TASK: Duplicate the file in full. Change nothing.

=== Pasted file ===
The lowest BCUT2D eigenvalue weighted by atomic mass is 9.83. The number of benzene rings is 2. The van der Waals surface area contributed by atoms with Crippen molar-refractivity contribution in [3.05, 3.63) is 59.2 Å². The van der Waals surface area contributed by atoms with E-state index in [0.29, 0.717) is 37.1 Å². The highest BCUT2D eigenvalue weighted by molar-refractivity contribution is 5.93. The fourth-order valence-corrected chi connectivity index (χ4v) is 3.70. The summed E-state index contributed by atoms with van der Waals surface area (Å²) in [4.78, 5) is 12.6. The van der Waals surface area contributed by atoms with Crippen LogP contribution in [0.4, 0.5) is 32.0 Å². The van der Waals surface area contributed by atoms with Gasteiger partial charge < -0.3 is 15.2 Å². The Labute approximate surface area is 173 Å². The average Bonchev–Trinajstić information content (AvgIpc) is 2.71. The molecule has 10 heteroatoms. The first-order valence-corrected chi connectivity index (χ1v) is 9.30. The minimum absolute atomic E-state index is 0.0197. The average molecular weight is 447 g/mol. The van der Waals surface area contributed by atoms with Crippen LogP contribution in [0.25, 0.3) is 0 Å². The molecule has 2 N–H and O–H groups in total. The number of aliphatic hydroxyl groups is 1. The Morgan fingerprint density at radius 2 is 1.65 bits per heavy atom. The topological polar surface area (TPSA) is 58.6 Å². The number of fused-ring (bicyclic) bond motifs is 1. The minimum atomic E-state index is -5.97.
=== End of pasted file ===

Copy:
The lowest BCUT2D eigenvalue weighted by atomic mass is 9.83. The number of benzene rings is 2. The van der Waals surface area contributed by atoms with Crippen molar-refractivity contribution in [3.05, 3.63) is 59.2 Å². The van der Waals surface area contributed by atoms with E-state index in [0.29, 0.717) is 37.1 Å². The highest BCUT2D eigenvalue weighted by molar-refractivity contribution is 5.93. The fourth-order valence-corrected chi connectivity index (χ4v) is 3.70. The summed E-state index contributed by atoms with van der Waals surface area (Å²) in [4.78, 5) is 12.6. The van der Waals surface area contributed by atoms with Crippen LogP contribution in [0.4, 0.5) is 32.0 Å². The van der Waals surface area contributed by atoms with Gasteiger partial charge < -0.3 is 15.2 Å². The Labute approximate surface area is 173 Å². The average Bonchev–Trinajstić information content (AvgIpc) is 2.71. The molecule has 10 heteroatoms. The first-order valence-corrected chi connectivity index (χ1v) is 9.30. The minimum absolute atomic E-state index is 0.0197. The average molecular weight is 447 g/mol. The van der Waals surface area contributed by atoms with Crippen LogP contribution in [0.25, 0.3) is 0 Å². The molecule has 2 N–H and O–H groups in total. The number of aliphatic hydroxyl groups is 1. The Morgan fingerprint density at radius 2 is 1.65 bits per heavy atom. The topological polar surface area (TPSA) is 58.6 Å². The number of fused-ring (bicyclic) bond motifs is 1. The minimum atomic E-state index is -5.97.